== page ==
James W. Pardew
James W. Pardew
|United States Ambassador to Bulgaria|
April 1, 2002 – July 30, 2005
|President||George W. Bush|
|Preceded by||Richard Monroe Miles|
|Succeeded by||John Beyrle|
|Born||February 5, 1944|
|Profession||Diplomat, Ambassador, Military officer|
|Awards||Bronze Star (2)|
Defense Superior Service Medal
Distinguished Honor Award
Legion of Merit
James W. Pardew (born 5 February 1944) is an American diplomat, international negotiator, military officer, and former United States Ambassador to Bulgaria. After serving as a military intelligence officer in the United States Army for 28 years, Pardew entered the arena of international diplomacy with a heavy focus on the Balkans, where he was instrumental in coordinating agreements and peace resolutions, as well as heading major State Department programs such as the Bosnian Train-and-equip program.
Early life and education
Pardew was born in Memphis, Tennessee on February 5, 1944, and was raised in Jonesboro, Arkansas. He graduated from Nettleton High School in 1962 and attended Arkansas State University, where he was a member of the Reserve Officer Training Corps. While attending ASU, he edited the student newspaper and yearbook, was active in student government, and president of the local Tau Kappa Epsilon fraternity. He graduated in 1966 with a B.S. in journalism and commissioned as a second lieutenant in the United States Army shortly afterward. Pardew later graduated from Loyola University with an M.A. in political science in 1973 and the U.S. Army War College.
Pardew received an ROTC commission in the U.S. Army during the Vietnam War. In Vietnam, he served in the 1st Air Cavalry Division and the 11th Armored Cavalry Regiment as an intelligence officer. During his career, he saw assignments in Turkey, Germany, Japan, and Somalia, where he took part in Operation Restore Hope. On the Army General staff in the Pentagon, Pardew held positions as Director of Foreign Intelligence and Chief of Current Intelligence. Also during his career, he was the G-2 (Intelligence), 8th Infantry Division In Germany and Deputy J-2 (Intelligence), Joint Staff in the Pentagon. For his military service, he received the Defense Superior Service Medal, the Legion of Merit (2), the Bronze Star (2) and the Air Medal. He was also awarded the National Intelligence Distinguished Service Medal by the Director of Central Intelligence. Pardew left the Army in 1994 with the rank of colonel, after 28 years of service.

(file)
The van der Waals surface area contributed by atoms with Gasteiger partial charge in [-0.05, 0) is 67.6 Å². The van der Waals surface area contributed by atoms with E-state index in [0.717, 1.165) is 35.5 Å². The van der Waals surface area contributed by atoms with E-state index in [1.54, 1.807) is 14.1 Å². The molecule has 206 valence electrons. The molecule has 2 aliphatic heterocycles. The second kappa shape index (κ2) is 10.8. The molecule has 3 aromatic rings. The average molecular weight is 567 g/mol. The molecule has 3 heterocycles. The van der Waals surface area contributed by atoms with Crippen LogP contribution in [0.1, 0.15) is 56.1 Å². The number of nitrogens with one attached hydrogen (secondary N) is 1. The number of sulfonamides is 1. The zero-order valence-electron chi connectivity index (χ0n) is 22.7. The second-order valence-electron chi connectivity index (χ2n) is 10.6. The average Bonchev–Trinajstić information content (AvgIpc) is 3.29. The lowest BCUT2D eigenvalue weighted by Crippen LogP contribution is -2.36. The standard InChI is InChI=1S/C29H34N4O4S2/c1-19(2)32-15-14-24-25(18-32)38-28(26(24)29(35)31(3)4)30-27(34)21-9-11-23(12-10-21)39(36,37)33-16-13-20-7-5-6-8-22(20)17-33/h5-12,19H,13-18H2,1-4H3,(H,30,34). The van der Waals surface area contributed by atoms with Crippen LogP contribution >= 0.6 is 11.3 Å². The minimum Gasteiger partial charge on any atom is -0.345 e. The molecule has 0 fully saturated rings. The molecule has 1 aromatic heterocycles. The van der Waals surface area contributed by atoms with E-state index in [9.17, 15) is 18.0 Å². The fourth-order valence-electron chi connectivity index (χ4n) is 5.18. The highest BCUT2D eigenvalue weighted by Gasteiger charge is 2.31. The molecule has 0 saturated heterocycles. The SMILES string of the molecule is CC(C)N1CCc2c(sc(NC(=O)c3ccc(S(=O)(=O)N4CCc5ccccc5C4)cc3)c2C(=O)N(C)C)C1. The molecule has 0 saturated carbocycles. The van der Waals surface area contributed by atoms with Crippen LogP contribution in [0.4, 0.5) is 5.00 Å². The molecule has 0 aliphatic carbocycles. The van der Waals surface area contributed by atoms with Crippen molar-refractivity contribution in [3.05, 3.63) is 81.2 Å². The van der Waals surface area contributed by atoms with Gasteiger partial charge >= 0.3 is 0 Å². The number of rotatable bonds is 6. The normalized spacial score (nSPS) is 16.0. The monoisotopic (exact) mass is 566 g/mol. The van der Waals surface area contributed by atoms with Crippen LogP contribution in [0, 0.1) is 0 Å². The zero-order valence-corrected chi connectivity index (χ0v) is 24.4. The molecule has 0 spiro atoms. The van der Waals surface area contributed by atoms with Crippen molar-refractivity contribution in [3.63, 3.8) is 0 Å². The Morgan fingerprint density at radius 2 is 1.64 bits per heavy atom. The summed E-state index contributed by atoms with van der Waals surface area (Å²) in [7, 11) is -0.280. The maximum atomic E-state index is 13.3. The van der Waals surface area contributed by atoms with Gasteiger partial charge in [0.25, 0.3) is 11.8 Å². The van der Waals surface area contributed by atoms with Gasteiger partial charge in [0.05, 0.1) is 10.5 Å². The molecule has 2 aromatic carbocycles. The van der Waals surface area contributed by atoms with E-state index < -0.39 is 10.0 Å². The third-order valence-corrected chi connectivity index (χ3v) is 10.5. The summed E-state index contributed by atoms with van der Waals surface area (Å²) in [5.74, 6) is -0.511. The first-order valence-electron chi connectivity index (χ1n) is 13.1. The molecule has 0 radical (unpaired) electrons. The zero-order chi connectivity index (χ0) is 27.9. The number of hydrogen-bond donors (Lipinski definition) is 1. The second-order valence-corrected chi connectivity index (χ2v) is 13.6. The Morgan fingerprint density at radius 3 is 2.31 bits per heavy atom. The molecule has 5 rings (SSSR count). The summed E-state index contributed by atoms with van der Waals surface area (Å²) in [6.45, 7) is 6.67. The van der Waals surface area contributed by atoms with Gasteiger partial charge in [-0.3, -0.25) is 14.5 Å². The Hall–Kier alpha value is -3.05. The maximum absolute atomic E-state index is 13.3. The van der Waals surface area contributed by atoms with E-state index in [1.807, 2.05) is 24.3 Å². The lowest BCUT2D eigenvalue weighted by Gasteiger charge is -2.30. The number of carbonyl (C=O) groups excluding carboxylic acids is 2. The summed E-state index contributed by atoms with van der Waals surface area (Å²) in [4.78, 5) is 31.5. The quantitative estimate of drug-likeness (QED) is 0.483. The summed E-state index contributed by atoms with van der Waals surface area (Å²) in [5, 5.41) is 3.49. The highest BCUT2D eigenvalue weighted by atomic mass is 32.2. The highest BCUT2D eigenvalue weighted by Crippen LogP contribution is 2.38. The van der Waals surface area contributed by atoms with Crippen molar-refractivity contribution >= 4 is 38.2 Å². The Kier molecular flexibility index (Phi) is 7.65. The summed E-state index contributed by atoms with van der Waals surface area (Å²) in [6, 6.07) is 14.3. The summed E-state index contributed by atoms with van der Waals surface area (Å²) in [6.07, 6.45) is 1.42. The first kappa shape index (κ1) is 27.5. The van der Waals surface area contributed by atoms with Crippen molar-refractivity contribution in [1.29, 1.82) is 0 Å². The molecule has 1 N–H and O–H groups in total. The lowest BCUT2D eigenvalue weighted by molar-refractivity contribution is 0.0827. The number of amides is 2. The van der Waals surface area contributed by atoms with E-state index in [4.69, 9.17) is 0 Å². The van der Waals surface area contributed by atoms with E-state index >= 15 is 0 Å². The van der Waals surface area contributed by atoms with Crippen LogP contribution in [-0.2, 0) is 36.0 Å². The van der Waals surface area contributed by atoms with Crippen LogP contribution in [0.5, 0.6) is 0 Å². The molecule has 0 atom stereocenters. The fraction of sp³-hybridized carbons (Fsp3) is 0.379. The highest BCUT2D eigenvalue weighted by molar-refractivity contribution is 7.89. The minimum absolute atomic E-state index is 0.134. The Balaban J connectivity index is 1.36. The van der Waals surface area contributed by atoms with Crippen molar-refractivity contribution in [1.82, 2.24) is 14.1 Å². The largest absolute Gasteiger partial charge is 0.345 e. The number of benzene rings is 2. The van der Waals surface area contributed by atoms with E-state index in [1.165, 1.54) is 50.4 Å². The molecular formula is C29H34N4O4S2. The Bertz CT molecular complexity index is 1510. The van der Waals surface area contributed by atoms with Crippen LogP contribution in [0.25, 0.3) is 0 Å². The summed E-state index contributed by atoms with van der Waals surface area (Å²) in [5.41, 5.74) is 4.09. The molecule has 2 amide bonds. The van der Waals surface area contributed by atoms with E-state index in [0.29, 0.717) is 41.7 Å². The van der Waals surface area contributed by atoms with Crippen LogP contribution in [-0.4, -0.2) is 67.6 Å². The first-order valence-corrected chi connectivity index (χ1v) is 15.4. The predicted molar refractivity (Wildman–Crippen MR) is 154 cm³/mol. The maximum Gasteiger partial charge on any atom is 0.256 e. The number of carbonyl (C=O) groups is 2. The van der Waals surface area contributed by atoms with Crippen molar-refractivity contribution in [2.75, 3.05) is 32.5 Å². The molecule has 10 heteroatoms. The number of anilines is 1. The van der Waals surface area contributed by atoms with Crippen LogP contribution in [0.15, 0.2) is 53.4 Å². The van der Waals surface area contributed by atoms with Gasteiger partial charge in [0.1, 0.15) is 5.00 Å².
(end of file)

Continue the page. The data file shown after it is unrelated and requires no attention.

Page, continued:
Ambassador Pardew began his civil service and diplomatic career in 1995, as a member of the Senior Executive Service and Chief of the Balkan Task Force in the Office of the Under Secretary of Defense for Policy, Department of Defense. He subsequently served in the State Department from 1996 until 2008. He was nominated for the rank of Ambassador by President Clinton and confirmed by the U.S. Senate in 1997.
Dayton Peace Agreement in Bosnia
Pardew was appointed as the Secretary of Defense Representative to the U.S. Negotiating Team following a tragic vehicle accident in August 1995 in Bosnia, that killed his predecessor, Dr. Joseph Kruzel, Deputy Assistant Secretary of State Robert Frasure, and Air Force Colonel Nelson Drew (also members of the negotiating team). Pardew participated in the negotiating process led by Ambassador Richard Holbrooke from his appointment until the parties reached an agreement at Wright Patterson Air Force Base in Dayton, Ohio on November, 1995. He participated in the international signing ceremony of the Dayton Agreement, hosted by President Jacques Chirac of France in Paris on December 14, 1995, as the representative of the Secretary of Defense. Pardew was awarded the Department of State Distinguished Honor Award and the Department of Defense Medal for Distinguished Civilian Service for his contributions to peace in Bosnia.